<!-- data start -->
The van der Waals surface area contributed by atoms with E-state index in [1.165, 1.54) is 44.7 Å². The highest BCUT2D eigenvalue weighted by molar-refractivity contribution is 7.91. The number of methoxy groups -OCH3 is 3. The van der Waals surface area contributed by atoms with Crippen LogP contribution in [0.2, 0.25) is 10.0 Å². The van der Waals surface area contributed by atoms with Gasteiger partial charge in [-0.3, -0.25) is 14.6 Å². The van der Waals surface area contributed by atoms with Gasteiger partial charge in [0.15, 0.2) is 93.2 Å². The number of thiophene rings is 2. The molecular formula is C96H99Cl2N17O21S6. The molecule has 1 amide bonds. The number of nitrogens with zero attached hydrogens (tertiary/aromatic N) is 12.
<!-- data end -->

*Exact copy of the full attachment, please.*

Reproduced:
The van der Waals surface area contributed by atoms with E-state index in [1.165, 1.54) is 44.7 Å². The highest BCUT2D eigenvalue weighted by molar-refractivity contribution is 7.91. The number of methoxy groups -OCH3 is 3. The van der Waals surface area contributed by atoms with Crippen LogP contribution in [0.2, 0.25) is 10.0 Å². The van der Waals surface area contributed by atoms with Gasteiger partial charge in [-0.3, -0.25) is 14.6 Å². The van der Waals surface area contributed by atoms with Gasteiger partial charge in [0.15, 0.2) is 93.2 Å². The number of thiophene rings is 2. The molecular formula is C96H99Cl2N17O21S6. The molecule has 1 amide bonds. The number of nitrogens with zero attached hydrogens (tertiary/aromatic N) is 12.